In 2021, Georgia State will offer the following courses (note: not all students take all classes). Students will take one English course and one field specific course. Students with high English proficiency may take two field specific courses.

Academic English

Academic English is designed to improve students' academic English skills (reading, writing, listening, speaking, and critical thinking). Learning experiences occur not only in the classroom, but also on campus and at local sites (such as museums), allowing students to use their English skills in interactive, interesting ways. We offer multiple sections, depending on language proficiency.

Course syllabus is available here.

Instructor: Dr. Don Gammill


Dr. Don Gammill

Dr. Don Gammill has worked in the Department of English at Georgia State University for the past seven years, teaching a variety of courses, including English Composition, Introduction to Rhetoric & Composition, Business Writing, and Editing for Publication. He has also completed scholarly work involving publications and conference presentations related to archival inquiries into religious rhetoric and public morality, and he has explored the rhetorical dynamics involved in the process of revising and editing. Dr. Gammill is interested in how people interact with and shape existing texts, and he strives to gain an ever-clearer picture of how to help students approach this vastly important work. Dr. Gammill is an Atlanta native who lives just outside the city with his wife, Becky, their three-year-old daughter, Clara, and their fifteen-year-old dog, Dallas.

English for Health Sciences

This section of AL 2290 is a special topics course focusing on academic English for health sciences. Academic English for Health Sciences is designed to improve students’ academic English communication and critical thinking skills in a health science context. Students participate in discussions and presentations on health-related topics to help them effectively and confidently communicate. Students learn how to develop and appropriately use academic and general health science vocabulary. In addition, students analyze and write common academic genres in health science fields (such as summaries, reflections, and opinion editorials), with a focus on organization and development, writing style, sentence structure, and grammar. Communication topics to be explored include effective intercultural communication skills and the psychosocial aspects of communication.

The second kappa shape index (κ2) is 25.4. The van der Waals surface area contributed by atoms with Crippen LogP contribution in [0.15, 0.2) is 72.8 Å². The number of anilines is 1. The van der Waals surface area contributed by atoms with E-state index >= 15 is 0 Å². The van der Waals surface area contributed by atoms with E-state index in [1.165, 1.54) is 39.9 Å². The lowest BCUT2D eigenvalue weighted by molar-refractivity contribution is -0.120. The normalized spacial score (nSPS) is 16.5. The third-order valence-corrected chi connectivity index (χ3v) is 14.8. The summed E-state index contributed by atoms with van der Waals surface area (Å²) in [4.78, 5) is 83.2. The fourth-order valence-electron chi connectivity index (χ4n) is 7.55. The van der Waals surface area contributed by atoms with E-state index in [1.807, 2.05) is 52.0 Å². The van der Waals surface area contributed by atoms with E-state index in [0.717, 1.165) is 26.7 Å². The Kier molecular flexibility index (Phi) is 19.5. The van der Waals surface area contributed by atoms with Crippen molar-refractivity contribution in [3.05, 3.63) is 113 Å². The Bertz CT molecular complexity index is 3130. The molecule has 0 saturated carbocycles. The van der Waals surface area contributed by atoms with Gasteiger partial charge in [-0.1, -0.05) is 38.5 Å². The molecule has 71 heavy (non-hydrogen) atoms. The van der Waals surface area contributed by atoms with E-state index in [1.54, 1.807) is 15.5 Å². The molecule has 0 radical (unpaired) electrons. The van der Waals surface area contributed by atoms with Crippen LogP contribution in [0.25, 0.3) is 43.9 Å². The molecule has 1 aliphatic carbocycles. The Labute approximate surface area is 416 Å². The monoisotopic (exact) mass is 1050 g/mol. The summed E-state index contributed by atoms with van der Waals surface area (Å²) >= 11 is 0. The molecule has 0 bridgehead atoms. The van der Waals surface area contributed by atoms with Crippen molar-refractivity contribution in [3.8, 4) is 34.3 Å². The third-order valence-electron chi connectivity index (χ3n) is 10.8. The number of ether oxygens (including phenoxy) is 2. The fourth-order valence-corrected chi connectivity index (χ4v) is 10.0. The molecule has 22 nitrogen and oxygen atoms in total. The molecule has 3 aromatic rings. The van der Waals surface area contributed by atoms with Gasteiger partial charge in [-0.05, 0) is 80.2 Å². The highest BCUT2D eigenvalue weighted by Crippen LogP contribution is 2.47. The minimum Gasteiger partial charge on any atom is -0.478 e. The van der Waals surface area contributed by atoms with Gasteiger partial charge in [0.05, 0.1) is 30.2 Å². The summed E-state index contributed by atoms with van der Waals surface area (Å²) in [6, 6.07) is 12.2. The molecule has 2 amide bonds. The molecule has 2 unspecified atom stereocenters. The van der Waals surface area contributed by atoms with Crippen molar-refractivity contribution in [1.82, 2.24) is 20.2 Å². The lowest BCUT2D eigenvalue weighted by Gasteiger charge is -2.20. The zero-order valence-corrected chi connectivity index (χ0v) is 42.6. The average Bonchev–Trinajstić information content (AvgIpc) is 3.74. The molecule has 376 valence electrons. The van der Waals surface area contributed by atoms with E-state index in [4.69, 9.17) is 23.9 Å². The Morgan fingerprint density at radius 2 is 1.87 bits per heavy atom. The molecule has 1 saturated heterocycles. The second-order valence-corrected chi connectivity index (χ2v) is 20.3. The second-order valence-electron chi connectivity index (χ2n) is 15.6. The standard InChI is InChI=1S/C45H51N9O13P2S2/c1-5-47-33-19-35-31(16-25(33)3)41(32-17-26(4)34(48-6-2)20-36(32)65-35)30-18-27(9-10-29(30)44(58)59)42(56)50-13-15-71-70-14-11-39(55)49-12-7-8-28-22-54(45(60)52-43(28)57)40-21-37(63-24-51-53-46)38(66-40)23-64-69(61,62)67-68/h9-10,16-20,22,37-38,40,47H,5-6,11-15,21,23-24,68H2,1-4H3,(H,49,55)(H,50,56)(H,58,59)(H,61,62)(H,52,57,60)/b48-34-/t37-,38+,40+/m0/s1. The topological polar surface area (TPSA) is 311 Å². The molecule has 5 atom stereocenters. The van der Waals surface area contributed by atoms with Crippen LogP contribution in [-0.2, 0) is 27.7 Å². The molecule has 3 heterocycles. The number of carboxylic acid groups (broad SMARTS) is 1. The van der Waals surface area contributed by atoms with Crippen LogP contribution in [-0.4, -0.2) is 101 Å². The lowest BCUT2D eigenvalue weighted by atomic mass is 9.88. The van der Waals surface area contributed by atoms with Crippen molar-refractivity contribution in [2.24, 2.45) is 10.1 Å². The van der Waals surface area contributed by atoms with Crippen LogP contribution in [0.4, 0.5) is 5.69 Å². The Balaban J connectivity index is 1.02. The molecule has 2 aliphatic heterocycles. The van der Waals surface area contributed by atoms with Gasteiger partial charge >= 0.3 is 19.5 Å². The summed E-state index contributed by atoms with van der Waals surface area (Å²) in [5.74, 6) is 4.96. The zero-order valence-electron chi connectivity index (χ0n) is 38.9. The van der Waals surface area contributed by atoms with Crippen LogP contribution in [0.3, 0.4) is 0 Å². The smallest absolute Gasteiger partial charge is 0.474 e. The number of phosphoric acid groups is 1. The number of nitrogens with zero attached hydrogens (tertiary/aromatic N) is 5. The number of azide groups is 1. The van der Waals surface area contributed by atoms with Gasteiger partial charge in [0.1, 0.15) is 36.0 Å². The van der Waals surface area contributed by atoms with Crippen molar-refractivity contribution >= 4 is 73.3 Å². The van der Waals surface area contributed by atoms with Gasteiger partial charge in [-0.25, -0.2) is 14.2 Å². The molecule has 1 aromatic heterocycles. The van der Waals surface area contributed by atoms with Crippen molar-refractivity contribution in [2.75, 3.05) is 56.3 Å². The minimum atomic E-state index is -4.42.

Students enrolled in Academic English for Health Sciences must also be enrolled in the Summer Institute’s Chemistry, Biology, or Communication and Communication Diversity in Health Care System course.

Course syllabus is available here.

Instructor: Ms. Sharon Cavusgil


Ms. Sharon Cavusgil

Ms. Sharon Cavusgil is a senior lecturer in the Department of Applied Linguistics & ESL at Georgia State University, where she has taught since 1993. She is co/author of several ESL textbooks, including College Writing 4 and Looking Ahead: Introduction to Academic Writing, and is currently writing a biography of a friend who grew up under Apartheid in South Africa. She has designed and taught courses for students studying various disciplines, including business and health sciences. In addition to her teaching and writing activities, she is involved in program and curriculum design and enjoys creating opportunities to help students develop their English language and intercultural competence.